At Mariposa, she looked back and gave credit to her 7th grade teacher at Queen Elizabeth public school for getting her interested in writing.
"He encouraged us to write in any form that we liked," she said. "Even at that age I enjoyed poetry, the structure of it, the dance of it, to essays or any other form. His assignments were very free like that. He'd just tell us to write something."
The teacher, Dr. Kratzman, is surprised that Joni dedicated her first album to him. He remembers her as "a blond, bright-eyed kid. Very receptive to ideas. I can see her now, in the back seat of the second row."
"Later on, in the 10th grade," Joni reminisced, "I joined an extra-curricular writer's club. Again I wrote poetry, because there wasn't much poetry assigned in the writing class. I really haven't read too much except for assigned reading in school. Even then, I only read the quota of books on the program. I've been more of a doer, especially painting. Any free time I have, I'd rather make something."
And she loved to dance and listen to music: "I guess I liked the hit parade in those days ‘cause I was looking at it from the view: 'Can you dance to it?’ There wasn't much to the lyrics, although ‘Get out in the kitchen and rattle those pots and pans,’ that’s great music, great. I love 'Shake Rattle and Roll’, the Coasters, Chuck Berry. I've been with rock and roll from the beginning, and it's just starting to come out now."
In Saskatoon, she didn't show much interest in playing until her last year in high school. She bought herself a ukulele, taught herself the rudiments of guitar playing from a Pete Seeger do-it-yourself manual, and took to hanging out at a coffee house called the Louis Riel.
In the Saskatoon club Joni met up-and-comers like Joe & Eddie, and Bonnie Dobson, who wrote "Morning Dew. She began playing a baritone uke, taking it everywhere and going plunk-a-plunk every time she learned a new change.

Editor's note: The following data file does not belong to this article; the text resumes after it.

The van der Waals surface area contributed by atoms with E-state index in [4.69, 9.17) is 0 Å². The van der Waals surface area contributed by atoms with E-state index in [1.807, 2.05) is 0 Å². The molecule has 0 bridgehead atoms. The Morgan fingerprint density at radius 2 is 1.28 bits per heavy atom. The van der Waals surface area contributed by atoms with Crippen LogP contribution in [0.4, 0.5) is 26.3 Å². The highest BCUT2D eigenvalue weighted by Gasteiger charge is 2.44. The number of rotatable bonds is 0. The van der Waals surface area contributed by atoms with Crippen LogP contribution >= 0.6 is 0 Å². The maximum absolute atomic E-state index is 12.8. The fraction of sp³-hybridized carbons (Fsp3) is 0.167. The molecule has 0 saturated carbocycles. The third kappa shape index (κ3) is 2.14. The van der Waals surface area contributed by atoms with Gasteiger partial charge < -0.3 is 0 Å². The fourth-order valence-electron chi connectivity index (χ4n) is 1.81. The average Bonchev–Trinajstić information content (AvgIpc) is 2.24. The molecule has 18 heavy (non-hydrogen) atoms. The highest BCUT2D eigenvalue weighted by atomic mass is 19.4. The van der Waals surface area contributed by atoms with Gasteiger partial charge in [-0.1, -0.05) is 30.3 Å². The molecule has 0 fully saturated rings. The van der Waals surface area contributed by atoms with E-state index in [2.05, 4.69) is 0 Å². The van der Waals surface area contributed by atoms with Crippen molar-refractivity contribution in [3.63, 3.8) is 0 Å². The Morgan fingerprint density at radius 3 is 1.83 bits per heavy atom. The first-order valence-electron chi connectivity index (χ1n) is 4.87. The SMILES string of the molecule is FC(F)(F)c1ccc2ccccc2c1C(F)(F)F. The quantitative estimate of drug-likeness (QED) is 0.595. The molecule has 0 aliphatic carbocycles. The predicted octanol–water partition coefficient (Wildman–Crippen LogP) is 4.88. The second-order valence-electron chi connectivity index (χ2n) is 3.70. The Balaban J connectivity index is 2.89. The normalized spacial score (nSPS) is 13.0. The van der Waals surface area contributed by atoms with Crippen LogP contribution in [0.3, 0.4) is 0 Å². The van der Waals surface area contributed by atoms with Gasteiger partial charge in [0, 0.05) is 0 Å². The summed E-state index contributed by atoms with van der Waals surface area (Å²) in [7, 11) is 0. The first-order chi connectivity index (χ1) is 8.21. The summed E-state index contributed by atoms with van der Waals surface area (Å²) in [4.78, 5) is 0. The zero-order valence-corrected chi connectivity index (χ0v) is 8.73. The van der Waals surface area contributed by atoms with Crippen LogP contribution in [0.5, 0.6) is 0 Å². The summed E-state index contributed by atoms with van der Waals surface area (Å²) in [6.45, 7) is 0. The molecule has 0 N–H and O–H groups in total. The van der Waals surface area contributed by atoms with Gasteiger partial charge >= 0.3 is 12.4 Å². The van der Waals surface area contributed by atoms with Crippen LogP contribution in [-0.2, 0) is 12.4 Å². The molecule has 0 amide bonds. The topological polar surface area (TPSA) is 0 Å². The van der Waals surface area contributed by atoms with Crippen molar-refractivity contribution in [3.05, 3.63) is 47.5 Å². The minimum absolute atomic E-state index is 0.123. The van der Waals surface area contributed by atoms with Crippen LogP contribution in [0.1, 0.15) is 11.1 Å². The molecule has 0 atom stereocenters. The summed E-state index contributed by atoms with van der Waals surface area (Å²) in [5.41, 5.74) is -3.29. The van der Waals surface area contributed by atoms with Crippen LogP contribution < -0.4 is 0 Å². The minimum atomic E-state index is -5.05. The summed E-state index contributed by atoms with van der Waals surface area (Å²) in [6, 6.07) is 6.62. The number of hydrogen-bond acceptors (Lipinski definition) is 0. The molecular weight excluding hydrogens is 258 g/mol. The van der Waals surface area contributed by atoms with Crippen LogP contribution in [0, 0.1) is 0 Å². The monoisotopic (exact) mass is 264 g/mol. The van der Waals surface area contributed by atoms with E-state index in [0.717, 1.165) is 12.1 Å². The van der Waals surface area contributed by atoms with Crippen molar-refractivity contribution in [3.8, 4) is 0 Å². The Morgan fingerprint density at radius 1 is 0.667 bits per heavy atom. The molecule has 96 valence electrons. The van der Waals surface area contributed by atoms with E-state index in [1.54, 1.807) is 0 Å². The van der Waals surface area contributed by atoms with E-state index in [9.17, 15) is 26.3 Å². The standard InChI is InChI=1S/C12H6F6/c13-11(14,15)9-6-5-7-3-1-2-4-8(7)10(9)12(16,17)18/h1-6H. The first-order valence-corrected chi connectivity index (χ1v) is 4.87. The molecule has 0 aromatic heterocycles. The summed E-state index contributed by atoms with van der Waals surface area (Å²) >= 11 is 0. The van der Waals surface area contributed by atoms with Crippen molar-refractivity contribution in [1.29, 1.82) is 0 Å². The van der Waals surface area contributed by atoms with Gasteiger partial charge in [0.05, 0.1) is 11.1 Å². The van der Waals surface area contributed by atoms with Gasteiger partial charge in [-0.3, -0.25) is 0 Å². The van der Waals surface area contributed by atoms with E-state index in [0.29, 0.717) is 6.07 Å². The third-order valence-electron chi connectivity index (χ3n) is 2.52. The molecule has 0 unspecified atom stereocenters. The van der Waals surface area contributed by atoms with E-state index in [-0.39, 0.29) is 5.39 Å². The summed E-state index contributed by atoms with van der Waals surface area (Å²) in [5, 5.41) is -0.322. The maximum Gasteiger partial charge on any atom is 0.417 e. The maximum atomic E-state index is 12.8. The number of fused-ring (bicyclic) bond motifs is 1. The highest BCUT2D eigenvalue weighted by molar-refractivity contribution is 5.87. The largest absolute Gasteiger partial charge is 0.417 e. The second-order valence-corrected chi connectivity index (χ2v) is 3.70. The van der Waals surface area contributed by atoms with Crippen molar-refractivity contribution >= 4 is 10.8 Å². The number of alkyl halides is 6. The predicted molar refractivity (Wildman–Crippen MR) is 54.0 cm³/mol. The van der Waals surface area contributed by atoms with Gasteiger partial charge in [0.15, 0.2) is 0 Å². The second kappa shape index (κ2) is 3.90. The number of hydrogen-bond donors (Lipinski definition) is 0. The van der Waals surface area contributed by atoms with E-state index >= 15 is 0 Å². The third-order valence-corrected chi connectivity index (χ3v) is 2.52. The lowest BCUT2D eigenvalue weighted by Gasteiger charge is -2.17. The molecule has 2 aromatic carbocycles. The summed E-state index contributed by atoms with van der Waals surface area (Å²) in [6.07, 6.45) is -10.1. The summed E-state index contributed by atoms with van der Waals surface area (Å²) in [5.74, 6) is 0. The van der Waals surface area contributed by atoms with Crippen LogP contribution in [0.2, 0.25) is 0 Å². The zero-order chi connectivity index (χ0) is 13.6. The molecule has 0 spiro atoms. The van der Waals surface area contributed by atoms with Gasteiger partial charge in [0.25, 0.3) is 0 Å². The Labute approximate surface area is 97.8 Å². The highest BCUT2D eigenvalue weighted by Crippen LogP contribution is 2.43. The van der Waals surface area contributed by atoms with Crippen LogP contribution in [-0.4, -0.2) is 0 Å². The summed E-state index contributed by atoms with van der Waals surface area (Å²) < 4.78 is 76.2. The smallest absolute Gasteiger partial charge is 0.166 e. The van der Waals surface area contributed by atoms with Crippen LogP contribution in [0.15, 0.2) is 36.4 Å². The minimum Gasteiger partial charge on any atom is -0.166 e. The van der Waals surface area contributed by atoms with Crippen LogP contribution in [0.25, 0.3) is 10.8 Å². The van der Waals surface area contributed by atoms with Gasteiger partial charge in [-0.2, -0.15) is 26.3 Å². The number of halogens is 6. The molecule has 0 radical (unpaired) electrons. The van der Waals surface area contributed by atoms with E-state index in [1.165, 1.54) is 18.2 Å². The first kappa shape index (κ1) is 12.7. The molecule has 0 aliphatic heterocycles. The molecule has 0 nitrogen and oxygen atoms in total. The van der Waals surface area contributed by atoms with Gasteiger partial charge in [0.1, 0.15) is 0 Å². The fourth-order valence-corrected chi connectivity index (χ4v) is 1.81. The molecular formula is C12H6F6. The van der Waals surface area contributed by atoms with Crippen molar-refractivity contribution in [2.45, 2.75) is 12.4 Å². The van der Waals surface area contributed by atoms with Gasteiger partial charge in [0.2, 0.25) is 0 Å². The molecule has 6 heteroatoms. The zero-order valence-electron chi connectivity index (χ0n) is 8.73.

At a weiner roast, a TV announcer from nearby Prince Albert heard her sing and asked her to appear on his program. She only knew four or five songs, but it came off all right.
Then she went to the An School of Calgary because she wanted to become a professional illustrator. She worked for nothing at The Depression, the local coffeehouse.
"She looked just tremendous," John Uren, the club’s owner recalls, "with all that blonde hair. I brought Peter Elbing in from Toronto.. And be listened to Joni and said she could sing. She met a lot of people. Will Millar was around. He's one of the Irish Rovers.. It was a good scene in those days. And Joni was part of it. She did more for the uke than Tiny Tim."
She migrated East at the end of the first school year to see a Mariposa Festival. Although intending to return to college, she found work in Toronto and stayed with only a hint of what she would find. She worked as a salesgirl to earn the $140 union fee so she could perform. She began writing her own songs (about four a week) and made the rounds of long-shuttered clubs.